Joe Holley reads from The Purse Bearer: A Novel of Love, Lust and Texas Politics at Brazos Bookstore. Photo courtesy of Brazos Bookstore.
Where to See Texas Authors this Spring
Looking for a (cheap) something to do tonight? How about heading down to your local independent bookstore to meet the author of your next favorite book? Industry-watchers have been prematurely calling the time of death of the indy bookstore for decades now, yet throughout Texas those bookstores continue to breathe new life into the reading experience by providing live, not virtual, connections between author and audience.
Those bookstores, like Houston’s Brazos and Austin’s BookPeople are also such great champions of local talent, that readers might be overwhelmed with all the chances to talk to celebrated and up and coming Texas authors. No matter what genre, there’s some book and author for everyone. Here are just some of the highlights of a spring blooming with new books.
Lost Texas History
Sometimes the best stories are the true ones buried in time until a history detective digs the past up to help us understand who we were.
The Train to Crystal City: FDR’s Secret Prisoner Exchange Program and America’s Only Family Internment Camp During World War II by Jan Jarboe Russell.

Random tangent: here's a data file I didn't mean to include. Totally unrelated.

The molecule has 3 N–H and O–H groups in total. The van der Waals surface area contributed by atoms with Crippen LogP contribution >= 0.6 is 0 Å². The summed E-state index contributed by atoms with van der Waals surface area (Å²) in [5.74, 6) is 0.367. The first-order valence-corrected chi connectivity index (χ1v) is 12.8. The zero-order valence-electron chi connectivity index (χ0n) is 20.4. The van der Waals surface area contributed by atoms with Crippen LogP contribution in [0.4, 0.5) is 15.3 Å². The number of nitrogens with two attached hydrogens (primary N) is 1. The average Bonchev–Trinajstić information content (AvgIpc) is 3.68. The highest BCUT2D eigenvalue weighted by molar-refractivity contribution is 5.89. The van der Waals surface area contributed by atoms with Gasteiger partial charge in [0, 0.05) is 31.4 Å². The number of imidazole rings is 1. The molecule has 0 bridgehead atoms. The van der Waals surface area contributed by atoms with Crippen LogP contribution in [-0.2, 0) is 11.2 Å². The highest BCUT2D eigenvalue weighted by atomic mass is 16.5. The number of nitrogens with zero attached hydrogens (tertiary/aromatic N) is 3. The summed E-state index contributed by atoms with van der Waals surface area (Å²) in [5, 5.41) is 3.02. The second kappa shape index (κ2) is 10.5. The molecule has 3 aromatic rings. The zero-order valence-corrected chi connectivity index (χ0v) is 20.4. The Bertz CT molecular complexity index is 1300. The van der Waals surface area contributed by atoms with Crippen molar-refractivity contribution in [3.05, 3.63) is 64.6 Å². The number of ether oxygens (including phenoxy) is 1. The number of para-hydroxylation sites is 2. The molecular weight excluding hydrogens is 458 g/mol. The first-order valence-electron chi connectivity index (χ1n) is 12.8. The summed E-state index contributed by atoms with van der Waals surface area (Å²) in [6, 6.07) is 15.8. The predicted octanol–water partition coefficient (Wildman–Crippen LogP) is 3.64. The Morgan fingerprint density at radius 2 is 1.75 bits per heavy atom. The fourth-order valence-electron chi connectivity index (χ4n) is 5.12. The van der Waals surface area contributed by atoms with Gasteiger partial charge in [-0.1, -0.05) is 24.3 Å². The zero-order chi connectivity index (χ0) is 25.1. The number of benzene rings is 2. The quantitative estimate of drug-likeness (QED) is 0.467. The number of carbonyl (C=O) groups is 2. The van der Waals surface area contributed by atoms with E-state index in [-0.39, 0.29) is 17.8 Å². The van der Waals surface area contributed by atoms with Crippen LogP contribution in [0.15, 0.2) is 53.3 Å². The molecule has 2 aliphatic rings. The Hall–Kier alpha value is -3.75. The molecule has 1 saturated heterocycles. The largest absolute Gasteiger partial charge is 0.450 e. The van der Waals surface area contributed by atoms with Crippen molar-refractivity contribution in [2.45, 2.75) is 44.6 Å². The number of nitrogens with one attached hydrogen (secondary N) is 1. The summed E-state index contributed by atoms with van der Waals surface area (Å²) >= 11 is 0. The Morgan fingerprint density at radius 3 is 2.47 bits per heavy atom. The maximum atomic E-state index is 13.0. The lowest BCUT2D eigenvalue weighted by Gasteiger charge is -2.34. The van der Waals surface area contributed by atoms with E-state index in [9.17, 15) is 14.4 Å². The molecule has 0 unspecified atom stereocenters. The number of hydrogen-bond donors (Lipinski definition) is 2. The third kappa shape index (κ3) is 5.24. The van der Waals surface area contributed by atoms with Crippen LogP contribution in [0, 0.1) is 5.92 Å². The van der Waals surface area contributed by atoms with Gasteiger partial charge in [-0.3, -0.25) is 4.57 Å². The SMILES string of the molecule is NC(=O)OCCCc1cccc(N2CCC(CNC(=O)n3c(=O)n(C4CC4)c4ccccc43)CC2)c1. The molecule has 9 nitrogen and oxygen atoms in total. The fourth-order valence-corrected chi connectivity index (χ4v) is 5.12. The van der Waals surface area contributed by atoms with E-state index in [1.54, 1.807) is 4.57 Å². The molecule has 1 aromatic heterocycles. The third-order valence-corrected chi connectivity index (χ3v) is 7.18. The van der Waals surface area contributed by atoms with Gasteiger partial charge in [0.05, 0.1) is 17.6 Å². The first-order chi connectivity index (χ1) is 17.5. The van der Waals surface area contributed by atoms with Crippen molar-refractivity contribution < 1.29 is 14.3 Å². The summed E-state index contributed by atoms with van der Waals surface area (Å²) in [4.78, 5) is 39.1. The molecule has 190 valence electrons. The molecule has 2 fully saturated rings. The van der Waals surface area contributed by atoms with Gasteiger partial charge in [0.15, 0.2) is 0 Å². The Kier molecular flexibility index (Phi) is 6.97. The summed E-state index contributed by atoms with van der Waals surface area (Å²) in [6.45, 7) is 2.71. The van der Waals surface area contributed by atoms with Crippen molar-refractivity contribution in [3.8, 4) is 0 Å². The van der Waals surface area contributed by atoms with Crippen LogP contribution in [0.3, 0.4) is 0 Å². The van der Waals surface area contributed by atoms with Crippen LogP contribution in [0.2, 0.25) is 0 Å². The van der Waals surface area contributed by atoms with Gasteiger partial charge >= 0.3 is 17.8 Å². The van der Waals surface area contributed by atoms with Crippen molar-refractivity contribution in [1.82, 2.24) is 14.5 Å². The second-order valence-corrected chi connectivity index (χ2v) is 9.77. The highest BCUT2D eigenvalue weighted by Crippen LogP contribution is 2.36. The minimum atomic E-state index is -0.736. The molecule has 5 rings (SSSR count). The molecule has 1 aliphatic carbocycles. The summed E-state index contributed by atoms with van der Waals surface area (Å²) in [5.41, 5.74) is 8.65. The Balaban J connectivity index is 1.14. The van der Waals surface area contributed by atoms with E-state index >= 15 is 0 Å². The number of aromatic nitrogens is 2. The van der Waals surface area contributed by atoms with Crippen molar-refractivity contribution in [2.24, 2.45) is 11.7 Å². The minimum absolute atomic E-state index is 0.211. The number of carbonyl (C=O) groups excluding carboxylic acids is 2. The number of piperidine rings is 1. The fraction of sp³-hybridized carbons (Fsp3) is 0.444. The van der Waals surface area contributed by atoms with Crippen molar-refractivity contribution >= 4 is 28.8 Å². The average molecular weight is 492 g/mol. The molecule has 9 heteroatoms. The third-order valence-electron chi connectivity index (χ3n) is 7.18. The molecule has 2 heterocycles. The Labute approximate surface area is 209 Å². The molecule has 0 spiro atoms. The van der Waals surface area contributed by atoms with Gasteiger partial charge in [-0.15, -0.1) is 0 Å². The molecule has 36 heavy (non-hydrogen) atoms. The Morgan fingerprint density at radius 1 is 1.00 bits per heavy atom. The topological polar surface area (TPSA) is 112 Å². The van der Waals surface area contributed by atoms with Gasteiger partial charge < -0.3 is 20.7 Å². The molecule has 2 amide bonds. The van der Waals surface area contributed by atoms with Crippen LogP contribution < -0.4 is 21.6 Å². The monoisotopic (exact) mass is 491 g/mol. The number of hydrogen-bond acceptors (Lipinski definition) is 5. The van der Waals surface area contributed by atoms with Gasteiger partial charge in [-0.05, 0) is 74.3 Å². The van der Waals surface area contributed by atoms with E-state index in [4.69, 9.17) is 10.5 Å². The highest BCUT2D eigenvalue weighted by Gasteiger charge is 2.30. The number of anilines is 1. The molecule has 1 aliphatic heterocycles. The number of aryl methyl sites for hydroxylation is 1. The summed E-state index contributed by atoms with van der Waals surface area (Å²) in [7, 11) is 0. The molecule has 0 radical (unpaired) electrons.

San Antonio native, Russell will be pretty much everywhere in Texas this Spring: Houston’s Brazos on Feb. 26, San Antonio’s Colonial United Methodist Church on March 2, Texas State University on April 8 and Barnes & Noble in Fort Worth on April 17. She’ll read from her New York Times Bestseller and discuss this mostly forgotten chapter of World War II as American citizens of Japanese and German decent, including children who were born in the U.S, were interned and then forcibly sent back to their ancestral homeland in prisoner exchanges.
Discover your new favorite Texan author early, then chew on the delicious smugness when the rest of the world finds them, knowing you met them back when they were still hip, cool and unknown.
Barefoot Dogs by Antonio Ruiz-Camacho
This collection of linked stories sprawls across states and countries following the lives connected to one wealthy Mexican family that begins to lose everything when the patriarch is kidnapped. Become drawn into Arteaga family saga as Ruiz-Camacho reads at BookPeople on March 10, Twig Book Shop in San Antonio on March 11 and Brazos on March 12.
Hausfrau by Jill Alexander Essbaum
The loud buzz around Hausfrau is reaching hive levels before it’s even available. Hear this story of a bored American housewife living in Switzerland with her distant banker husband at Brazos on March 17 and BookPeople on the 25th. Not many debut novels get compared to Madam Bovary, Anna Karenina and 50 Shades, but maybe that’s appropriate for this Texan poet turned novelist whose work has been included in both Best American Poetry and Best American Erotic Poems anthologies.
The Memory Painter by Gwendolyn Womack